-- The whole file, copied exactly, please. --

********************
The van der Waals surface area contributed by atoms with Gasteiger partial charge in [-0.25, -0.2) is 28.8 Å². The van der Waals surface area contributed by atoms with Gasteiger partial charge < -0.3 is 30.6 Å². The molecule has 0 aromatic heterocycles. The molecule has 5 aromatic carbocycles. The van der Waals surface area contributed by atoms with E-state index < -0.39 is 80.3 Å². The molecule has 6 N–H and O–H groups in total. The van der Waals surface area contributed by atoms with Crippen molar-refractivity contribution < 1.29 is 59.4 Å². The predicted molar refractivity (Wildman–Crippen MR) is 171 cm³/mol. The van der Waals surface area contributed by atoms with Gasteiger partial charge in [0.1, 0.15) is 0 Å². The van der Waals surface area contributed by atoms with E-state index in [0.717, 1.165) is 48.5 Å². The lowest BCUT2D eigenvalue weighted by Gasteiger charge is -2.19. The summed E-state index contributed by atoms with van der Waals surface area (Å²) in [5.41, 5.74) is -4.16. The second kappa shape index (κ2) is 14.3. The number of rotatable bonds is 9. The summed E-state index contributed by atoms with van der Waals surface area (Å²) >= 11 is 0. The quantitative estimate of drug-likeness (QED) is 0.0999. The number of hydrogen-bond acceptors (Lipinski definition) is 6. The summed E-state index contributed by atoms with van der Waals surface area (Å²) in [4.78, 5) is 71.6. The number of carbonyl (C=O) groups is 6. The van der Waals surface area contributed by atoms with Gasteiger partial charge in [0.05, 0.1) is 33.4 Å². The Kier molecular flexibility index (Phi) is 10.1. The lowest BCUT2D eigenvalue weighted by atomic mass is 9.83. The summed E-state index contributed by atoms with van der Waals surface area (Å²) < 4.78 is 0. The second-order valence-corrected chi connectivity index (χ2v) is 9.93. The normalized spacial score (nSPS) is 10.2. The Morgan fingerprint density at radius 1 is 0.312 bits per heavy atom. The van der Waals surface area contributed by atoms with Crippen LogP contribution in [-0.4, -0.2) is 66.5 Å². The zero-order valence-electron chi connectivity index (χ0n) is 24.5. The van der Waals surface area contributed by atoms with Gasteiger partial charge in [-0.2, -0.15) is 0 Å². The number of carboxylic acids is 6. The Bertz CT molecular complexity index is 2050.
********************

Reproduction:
The van der Waals surface area contributed by atoms with Gasteiger partial charge in [-0.25, -0.2) is 28.8 Å². The van der Waals surface area contributed by atoms with Gasteiger partial charge < -0.3 is 30.6 Å². The molecule has 0 aromatic heterocycles. The molecule has 5 aromatic carbocycles. The van der Waals surface area contributed by atoms with E-state index < -0.39 is 80.3 Å². The molecule has 6 N–H and O–H groups in total. The van der Waals surface area contributed by atoms with Crippen molar-refractivity contribution < 1.29 is 59.4 Å². The predicted molar refractivity (Wildman–Crippen MR) is 171 cm³/mol. The van der Waals surface area contributed by atoms with Gasteiger partial charge in [0.1, 0.15) is 0 Å². The van der Waals surface area contributed by atoms with E-state index in [0.717, 1.165) is 48.5 Å². The lowest BCUT2D eigenvalue weighted by Gasteiger charge is -2.19. The summed E-state index contributed by atoms with van der Waals surface area (Å²) in [5.41, 5.74) is -4.16. The second kappa shape index (κ2) is 14.3. The number of rotatable bonds is 9. The summed E-state index contributed by atoms with van der Waals surface area (Å²) >= 11 is 0. The quantitative estimate of drug-likeness (QED) is 0.0999. The number of hydrogen-bond acceptors (Lipinski definition) is 6. The summed E-state index contributed by atoms with van der Waals surface area (Å²) in [4.78, 5) is 71.6. The number of carbonyl (C=O) groups is 6. The van der Waals surface area contributed by atoms with Gasteiger partial charge in [0.05, 0.1) is 33.4 Å². The Kier molecular flexibility index (Phi) is 10.1. The lowest BCUT2D eigenvalue weighted by atomic mass is 9.83. The summed E-state index contributed by atoms with van der Waals surface area (Å²) < 4.78 is 0. The second-order valence-corrected chi connectivity index (χ2v) is 9.93. The normalized spacial score (nSPS) is 10.2. The Morgan fingerprint density at radius 1 is 0.312 bits per heavy atom. The van der Waals surface area contributed by atoms with Crippen LogP contribution in [-0.4, -0.2) is 66.5 Å². The zero-order valence-electron chi connectivity index (χ0n) is 24.5. The van der Waals surface area contributed by atoms with Gasteiger partial charge in [-0.2, -0.15) is 0 Å². The number of carboxylic acids is 6. The Bertz CT molecular complexity index is 2050.